(2) Categorized analysis by factor intensity

Production technology of firms is normally related to the type of their products and the industry in which they operate. The question is whether trade liberalization of intermediates affects the technology upgrade of Chinese exporters of different products and industries in different ways. To answer this question, referencing the classification method of Yuan et al. (2015), this paper classifies exporters into labor- intensive, capital- intensive, resourceintensive and technology-intensive firms to carry out empirical study respectively.

The result indicates that after the WTO entry, the effect of China’s intermediate trade liberalization on exporters’ technology choice is related to the factor intensity of firms. The estimation coefficient of weighted intermediate tariff of resource-intensive exporters is positive but not significant. A possible explanation is that the sample size for this type of firms is relatively small and error tends to be more significant. For the other types of firms, the coefficient of weighted intermediate tariff is significant at 1% and negative, meaning that intermediate trade liberalization of induced these three types of firms to apply higher technology. Moreover, judging by the absolute value of coefficient, this effect is the smallest for laborintensive exporters and the most significant for technology-intensive exporters. This conclusion is consistent with our expectation.

4.2 Differentiated Effects on Exporters

In the above paragraphs, it has been verified that trade liberalization of intermediates induces manufacturing exporters to apply higher production technology. In this part, we will verify that such an effect is subject to the initial productivity of firms. In order to verify this proposition, we apply equation (17) for an analysis on China’s manufacturing exporters17, with results shown in Table 2.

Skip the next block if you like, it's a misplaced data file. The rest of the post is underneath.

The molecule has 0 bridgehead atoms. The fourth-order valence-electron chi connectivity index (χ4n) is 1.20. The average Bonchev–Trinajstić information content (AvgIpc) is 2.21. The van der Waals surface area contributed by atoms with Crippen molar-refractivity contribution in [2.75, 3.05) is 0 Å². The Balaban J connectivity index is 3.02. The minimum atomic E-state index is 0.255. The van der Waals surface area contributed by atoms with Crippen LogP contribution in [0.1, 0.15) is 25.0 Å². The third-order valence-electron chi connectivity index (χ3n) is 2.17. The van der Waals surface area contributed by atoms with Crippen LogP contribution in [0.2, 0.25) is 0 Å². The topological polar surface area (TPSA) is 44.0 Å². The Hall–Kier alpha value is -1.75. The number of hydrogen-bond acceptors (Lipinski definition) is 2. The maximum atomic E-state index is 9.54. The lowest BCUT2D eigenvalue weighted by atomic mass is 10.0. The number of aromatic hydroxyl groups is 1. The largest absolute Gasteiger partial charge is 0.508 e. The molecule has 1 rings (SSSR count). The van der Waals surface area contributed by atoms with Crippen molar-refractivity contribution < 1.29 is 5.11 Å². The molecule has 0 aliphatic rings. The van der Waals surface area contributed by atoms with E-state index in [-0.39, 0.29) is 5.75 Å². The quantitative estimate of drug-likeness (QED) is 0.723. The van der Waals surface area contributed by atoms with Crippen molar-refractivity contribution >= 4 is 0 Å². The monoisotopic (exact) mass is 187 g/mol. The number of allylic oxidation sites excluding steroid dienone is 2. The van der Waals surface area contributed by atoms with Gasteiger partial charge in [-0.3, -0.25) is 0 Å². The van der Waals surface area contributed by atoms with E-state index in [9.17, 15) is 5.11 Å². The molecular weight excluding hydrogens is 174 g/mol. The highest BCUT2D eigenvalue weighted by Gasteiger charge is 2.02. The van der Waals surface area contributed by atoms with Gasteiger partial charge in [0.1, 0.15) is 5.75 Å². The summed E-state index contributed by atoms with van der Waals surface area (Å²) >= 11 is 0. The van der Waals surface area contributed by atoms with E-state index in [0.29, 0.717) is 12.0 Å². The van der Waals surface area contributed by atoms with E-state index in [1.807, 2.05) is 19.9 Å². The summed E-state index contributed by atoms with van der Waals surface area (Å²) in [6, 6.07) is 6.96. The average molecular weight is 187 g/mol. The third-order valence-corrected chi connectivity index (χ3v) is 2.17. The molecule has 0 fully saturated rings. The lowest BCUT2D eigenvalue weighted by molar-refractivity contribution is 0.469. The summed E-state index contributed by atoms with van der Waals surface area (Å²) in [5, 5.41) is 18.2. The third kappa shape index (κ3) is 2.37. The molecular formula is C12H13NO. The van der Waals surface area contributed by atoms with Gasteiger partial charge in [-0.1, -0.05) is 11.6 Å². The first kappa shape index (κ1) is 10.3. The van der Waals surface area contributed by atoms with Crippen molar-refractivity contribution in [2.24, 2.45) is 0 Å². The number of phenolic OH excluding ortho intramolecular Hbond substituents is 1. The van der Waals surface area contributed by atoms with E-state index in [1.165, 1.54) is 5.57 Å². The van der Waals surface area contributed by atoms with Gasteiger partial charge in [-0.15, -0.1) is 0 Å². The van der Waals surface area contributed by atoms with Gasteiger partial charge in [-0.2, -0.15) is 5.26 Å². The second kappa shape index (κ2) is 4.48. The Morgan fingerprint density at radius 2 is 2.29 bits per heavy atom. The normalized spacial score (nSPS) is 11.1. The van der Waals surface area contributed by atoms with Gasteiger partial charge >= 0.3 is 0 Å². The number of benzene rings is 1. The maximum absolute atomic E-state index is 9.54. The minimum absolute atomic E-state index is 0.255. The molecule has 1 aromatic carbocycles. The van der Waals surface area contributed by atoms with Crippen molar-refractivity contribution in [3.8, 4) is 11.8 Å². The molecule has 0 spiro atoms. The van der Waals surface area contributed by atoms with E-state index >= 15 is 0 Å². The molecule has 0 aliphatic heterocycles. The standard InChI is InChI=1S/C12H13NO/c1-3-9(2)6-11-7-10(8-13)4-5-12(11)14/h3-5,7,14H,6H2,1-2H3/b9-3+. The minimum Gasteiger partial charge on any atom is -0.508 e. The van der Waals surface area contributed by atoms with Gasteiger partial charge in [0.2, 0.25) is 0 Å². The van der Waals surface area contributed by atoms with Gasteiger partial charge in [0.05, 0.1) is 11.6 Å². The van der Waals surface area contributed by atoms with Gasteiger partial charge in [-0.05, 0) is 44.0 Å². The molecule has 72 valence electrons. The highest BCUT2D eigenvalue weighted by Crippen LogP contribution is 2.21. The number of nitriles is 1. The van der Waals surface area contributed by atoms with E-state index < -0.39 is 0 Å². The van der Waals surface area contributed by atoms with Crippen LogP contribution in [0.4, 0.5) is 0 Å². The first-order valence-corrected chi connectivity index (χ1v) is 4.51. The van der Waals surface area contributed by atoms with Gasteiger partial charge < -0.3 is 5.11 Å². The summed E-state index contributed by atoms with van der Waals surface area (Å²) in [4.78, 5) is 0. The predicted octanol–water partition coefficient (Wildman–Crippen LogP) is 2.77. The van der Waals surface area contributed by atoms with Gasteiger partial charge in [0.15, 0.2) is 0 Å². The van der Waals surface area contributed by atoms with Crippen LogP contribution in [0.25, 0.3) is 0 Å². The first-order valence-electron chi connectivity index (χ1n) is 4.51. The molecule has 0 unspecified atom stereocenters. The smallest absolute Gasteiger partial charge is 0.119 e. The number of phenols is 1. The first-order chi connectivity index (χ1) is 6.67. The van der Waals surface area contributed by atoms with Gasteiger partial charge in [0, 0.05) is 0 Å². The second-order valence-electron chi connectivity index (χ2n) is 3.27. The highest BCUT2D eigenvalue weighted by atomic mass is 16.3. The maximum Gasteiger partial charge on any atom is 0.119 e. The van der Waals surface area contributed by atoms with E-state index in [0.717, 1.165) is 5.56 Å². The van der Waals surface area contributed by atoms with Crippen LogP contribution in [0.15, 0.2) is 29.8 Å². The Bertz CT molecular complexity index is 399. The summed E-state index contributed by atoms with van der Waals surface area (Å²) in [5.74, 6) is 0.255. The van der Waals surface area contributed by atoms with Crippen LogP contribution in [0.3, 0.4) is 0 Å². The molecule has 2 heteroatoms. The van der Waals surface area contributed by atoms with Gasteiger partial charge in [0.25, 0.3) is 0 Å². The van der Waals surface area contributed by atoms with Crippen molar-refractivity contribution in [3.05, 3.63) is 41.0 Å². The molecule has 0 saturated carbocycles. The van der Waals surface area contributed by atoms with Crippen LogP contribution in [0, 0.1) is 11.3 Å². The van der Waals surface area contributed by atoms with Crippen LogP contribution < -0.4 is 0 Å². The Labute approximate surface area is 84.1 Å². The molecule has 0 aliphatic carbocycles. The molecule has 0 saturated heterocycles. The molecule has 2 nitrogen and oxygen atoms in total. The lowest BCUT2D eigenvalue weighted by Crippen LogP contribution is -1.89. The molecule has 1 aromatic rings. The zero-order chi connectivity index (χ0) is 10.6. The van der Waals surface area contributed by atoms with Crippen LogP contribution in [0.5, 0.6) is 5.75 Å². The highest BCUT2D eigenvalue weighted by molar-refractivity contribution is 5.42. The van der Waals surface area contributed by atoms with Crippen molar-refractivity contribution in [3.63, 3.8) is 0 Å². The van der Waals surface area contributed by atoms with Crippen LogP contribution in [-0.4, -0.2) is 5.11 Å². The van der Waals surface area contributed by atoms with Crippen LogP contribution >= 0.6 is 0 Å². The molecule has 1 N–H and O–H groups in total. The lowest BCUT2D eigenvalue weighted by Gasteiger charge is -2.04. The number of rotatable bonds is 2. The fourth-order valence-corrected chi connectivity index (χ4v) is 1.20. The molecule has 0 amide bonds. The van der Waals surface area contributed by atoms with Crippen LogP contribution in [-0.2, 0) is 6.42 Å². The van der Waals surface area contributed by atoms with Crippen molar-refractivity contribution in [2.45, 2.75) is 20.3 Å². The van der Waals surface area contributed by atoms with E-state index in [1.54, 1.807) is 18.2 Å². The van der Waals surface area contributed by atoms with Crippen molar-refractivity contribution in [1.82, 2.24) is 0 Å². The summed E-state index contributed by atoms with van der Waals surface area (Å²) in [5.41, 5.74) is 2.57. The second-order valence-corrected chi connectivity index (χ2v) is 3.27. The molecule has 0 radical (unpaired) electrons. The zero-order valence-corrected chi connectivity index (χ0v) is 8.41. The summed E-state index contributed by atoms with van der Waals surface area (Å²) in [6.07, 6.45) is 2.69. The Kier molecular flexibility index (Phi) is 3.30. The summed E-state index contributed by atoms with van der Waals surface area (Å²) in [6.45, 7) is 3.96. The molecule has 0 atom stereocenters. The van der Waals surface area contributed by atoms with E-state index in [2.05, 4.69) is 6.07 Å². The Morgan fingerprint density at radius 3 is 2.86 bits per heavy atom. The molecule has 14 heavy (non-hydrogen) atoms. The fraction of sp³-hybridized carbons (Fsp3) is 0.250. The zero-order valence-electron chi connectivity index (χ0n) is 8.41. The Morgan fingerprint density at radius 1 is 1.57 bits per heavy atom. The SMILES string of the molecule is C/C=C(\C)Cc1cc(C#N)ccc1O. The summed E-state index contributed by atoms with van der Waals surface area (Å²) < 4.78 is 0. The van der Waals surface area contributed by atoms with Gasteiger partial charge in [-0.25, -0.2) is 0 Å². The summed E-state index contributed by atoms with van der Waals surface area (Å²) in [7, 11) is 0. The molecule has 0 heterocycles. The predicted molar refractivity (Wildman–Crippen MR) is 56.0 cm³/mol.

Obviously, no matter control variable is included or not, the estimation coefficient of weighted tariff for intermediates is significantly negative for medium- productivity firms and insignificant for firms at the two ends of productivity spectrum. This indicates that

trade liberalization of intermediates only induces China’s medium- end manufacturing exporters to upgrade their technology, which is consistent with the hypothesis of this paper and also consistent with the conclusion of Bustos ( 2011) that trade liberalization induces medium-productivity exporters to upgrade their technology.

5. Robustness Analysis

In order to test the credibility of above empirical results, this paper employs different methods for robustness analysis.

( 1 ) Group testing of the effect of intermediate trade liberalization on China’s nonexporting manufacturers